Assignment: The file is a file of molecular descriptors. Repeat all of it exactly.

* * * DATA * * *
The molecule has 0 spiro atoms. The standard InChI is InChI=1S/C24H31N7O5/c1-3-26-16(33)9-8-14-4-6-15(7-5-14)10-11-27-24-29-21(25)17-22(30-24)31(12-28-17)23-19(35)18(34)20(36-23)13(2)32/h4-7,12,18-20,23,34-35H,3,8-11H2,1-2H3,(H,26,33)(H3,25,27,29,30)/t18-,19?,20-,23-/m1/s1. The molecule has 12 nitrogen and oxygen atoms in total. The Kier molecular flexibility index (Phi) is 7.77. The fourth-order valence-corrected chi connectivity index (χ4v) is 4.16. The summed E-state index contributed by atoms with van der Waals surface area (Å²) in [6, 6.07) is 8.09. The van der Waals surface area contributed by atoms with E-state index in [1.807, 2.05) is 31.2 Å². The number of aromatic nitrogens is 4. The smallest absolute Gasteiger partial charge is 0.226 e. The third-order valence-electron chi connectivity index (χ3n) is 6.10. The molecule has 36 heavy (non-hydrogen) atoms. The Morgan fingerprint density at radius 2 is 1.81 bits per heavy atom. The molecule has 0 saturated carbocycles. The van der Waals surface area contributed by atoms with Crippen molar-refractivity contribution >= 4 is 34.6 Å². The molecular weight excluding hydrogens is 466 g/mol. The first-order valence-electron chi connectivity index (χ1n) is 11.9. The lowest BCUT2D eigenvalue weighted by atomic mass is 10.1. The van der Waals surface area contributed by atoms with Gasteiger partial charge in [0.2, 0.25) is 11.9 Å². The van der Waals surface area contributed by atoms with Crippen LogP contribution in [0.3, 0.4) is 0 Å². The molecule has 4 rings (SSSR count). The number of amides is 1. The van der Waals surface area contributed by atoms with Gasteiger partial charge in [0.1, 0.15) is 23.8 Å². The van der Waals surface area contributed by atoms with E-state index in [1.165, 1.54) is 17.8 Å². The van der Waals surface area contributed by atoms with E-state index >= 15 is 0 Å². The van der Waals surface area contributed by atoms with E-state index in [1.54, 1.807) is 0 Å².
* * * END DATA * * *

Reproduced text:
The molecule has 0 spiro atoms. The standard InChI is InChI=1S/C24H31N7O5/c1-3-26-16(33)9-8-14-4-6-15(7-5-14)10-11-27-24-29-21(25)17-22(30-24)31(12-28-17)23-19(35)18(34)20(36-23)13(2)32/h4-7,12,18-20,23,34-35H,3,8-11H2,1-2H3,(H,26,33)(H3,25,27,29,30)/t18-,19?,20-,23-/m1/s1. The molecule has 12 nitrogen and oxygen atoms in total. The Kier molecular flexibility index (Phi) is 7.77. The fourth-order valence-corrected chi connectivity index (χ4v) is 4.16. The summed E-state index contributed by atoms with van der Waals surface area (Å²) in [6, 6.07) is 8.09. The van der Waals surface area contributed by atoms with E-state index in [1.807, 2.05) is 31.2 Å². The number of aromatic nitrogens is 4. The smallest absolute Gasteiger partial charge is 0.226 e. The third-order valence-electron chi connectivity index (χ3n) is 6.10. The molecule has 36 heavy (non-hydrogen) atoms. The Morgan fingerprint density at radius 2 is 1.81 bits per heavy atom. The molecule has 0 saturated carbocycles. The van der Waals surface area contributed by atoms with Crippen molar-refractivity contribution >= 4 is 34.6 Å². The molecular weight excluding hydrogens is 466 g/mol. The first-order valence-electron chi connectivity index (χ1n) is 11.9. The lowest BCUT2D eigenvalue weighted by atomic mass is 10.1. The van der Waals surface area contributed by atoms with Gasteiger partial charge in [0.2, 0.25) is 11.9 Å². The van der Waals surface area contributed by atoms with Crippen LogP contribution in [0.3, 0.4) is 0 Å². The molecule has 4 rings (SSSR count). The number of amides is 1. The van der Waals surface area contributed by atoms with Gasteiger partial charge in [0.1, 0.15) is 23.8 Å². The van der Waals surface area contributed by atoms with E-state index in [1.165, 1.54) is 17.8 Å². The van der Waals surface area contributed by atoms with E-state index >= 15 is 0 Å². The van der Waals surface area contributed by atoms with E-state index in [1.54, 1.807) is 0 Å².